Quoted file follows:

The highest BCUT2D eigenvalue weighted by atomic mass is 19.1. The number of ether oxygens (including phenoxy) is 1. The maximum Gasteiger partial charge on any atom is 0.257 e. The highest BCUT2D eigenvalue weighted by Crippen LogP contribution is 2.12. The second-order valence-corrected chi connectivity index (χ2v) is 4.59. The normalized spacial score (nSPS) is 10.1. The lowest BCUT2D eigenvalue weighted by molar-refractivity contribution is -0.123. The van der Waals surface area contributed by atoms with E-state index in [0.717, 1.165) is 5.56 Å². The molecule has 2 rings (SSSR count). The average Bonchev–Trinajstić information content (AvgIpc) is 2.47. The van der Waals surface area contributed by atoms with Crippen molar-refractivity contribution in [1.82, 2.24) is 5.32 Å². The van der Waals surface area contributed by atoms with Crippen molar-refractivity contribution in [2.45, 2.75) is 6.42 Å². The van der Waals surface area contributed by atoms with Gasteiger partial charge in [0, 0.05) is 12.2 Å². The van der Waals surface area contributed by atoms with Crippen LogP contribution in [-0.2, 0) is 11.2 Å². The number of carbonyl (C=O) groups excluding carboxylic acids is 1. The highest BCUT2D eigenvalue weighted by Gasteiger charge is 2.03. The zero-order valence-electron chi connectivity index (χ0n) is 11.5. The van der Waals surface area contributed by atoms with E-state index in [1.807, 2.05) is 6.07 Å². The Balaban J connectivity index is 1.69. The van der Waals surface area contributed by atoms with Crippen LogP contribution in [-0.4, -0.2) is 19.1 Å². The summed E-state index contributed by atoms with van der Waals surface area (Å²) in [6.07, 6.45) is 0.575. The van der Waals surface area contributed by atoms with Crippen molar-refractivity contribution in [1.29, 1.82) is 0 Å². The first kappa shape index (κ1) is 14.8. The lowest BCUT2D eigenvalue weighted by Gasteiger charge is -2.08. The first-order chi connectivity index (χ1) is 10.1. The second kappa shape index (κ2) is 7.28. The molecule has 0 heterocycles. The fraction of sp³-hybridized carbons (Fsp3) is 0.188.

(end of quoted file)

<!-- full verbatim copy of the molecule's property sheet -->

The highest BCUT2D eigenvalue weighted by atomic mass is 19.1. The number of ether oxygens (including phenoxy) is 1. The maximum Gasteiger partial charge on any atom is 0.257 e. The highest BCUT2D eigenvalue weighted by Crippen LogP contribution is 2.12. The second-order valence-corrected chi connectivity index (χ2v) is 4.59. The normalized spacial score (nSPS) is 10.1. The lowest BCUT2D eigenvalue weighted by molar-refractivity contribution is -0.123. The van der Waals surface area contributed by atoms with E-state index in [0.717, 1.165) is 5.56 Å². The molecule has 2 rings (SSSR count). The average Bonchev–Trinajstić information content (AvgIpc) is 2.47. The van der Waals surface area contributed by atoms with Crippen molar-refractivity contribution in [1.82, 2.24) is 5.32 Å². The van der Waals surface area contributed by atoms with Crippen molar-refractivity contribution in [2.45, 2.75) is 6.42 Å². The van der Waals surface area contributed by atoms with Gasteiger partial charge in [0, 0.05) is 12.2 Å². The van der Waals surface area contributed by atoms with Crippen LogP contribution in [-0.2, 0) is 11.2 Å². The number of carbonyl (C=O) groups excluding carboxylic acids is 1. The highest BCUT2D eigenvalue weighted by Gasteiger charge is 2.03. The zero-order valence-electron chi connectivity index (χ0n) is 11.5. The van der Waals surface area contributed by atoms with E-state index in [1.807, 2.05) is 6.07 Å². The Balaban J connectivity index is 1.69. The van der Waals surface area contributed by atoms with Crippen LogP contribution in [-0.4, -0.2) is 19.1 Å². The summed E-state index contributed by atoms with van der Waals surface area (Å²) in [6.07, 6.45) is 0.575. The van der Waals surface area contributed by atoms with Crippen molar-refractivity contribution in [1.29, 1.82) is 0 Å². The first kappa shape index (κ1) is 14.8. The lowest BCUT2D eigenvalue weighted by Gasteiger charge is -2.08. The first-order chi connectivity index (χ1) is 10.1. The second kappa shape index (κ2) is 7.28. The molecule has 0 heterocycles. The fraction of sp³-hybridized carbons (Fsp3) is 0.188.